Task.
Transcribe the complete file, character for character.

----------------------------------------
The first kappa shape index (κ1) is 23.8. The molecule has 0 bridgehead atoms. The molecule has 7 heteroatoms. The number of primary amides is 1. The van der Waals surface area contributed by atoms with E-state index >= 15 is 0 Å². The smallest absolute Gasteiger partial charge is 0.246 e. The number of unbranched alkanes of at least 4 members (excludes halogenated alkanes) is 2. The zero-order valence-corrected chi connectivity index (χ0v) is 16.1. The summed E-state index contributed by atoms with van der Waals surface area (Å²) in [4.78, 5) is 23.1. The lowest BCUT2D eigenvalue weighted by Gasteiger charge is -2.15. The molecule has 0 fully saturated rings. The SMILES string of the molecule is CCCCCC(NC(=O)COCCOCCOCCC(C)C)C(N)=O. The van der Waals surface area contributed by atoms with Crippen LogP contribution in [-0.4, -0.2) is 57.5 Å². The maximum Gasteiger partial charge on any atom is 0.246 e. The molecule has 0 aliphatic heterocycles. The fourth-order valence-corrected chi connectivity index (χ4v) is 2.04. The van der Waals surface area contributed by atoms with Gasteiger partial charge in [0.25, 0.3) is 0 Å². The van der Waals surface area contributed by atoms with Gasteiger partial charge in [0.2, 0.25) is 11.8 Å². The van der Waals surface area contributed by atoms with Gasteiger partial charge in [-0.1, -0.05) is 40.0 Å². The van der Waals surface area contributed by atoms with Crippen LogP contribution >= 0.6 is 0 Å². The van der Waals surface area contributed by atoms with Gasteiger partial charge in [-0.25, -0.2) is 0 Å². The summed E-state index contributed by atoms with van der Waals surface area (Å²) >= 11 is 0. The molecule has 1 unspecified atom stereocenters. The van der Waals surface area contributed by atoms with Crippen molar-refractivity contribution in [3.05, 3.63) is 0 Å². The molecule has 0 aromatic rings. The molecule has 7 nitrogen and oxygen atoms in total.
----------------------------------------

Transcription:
The first kappa shape index (κ1) is 23.8. The molecule has 0 bridgehead atoms. The molecule has 7 heteroatoms. The number of primary amides is 1. The van der Waals surface area contributed by atoms with E-state index >= 15 is 0 Å². The smallest absolute Gasteiger partial charge is 0.246 e. The number of unbranched alkanes of at least 4 members (excludes halogenated alkanes) is 2. The zero-order valence-corrected chi connectivity index (χ0v) is 16.1. The summed E-state index contributed by atoms with van der Waals surface area (Å²) in [4.78, 5) is 23.1. The lowest BCUT2D eigenvalue weighted by Gasteiger charge is -2.15. The molecule has 0 fully saturated rings. The SMILES string of the molecule is CCCCCC(NC(=O)COCCOCCOCCC(C)C)C(N)=O. The van der Waals surface area contributed by atoms with Crippen LogP contribution in [-0.4, -0.2) is 57.5 Å². The maximum Gasteiger partial charge on any atom is 0.246 e. The molecule has 0 aliphatic heterocycles. The fourth-order valence-corrected chi connectivity index (χ4v) is 2.04. The van der Waals surface area contributed by atoms with Gasteiger partial charge in [0.25, 0.3) is 0 Å². The van der Waals surface area contributed by atoms with Gasteiger partial charge in [0.2, 0.25) is 11.8 Å². The van der Waals surface area contributed by atoms with Gasteiger partial charge in [-0.1, -0.05) is 40.0 Å². The van der Waals surface area contributed by atoms with Crippen LogP contribution >= 0.6 is 0 Å². The van der Waals surface area contributed by atoms with Gasteiger partial charge in [-0.25, -0.2) is 0 Å². The summed E-state index contributed by atoms with van der Waals surface area (Å²) >= 11 is 0. The molecule has 1 unspecified atom stereocenters. The van der Waals surface area contributed by atoms with Crippen molar-refractivity contribution in [3.05, 3.63) is 0 Å². The molecule has 0 aromatic rings. The molecule has 7 nitrogen and oxygen atoms in total.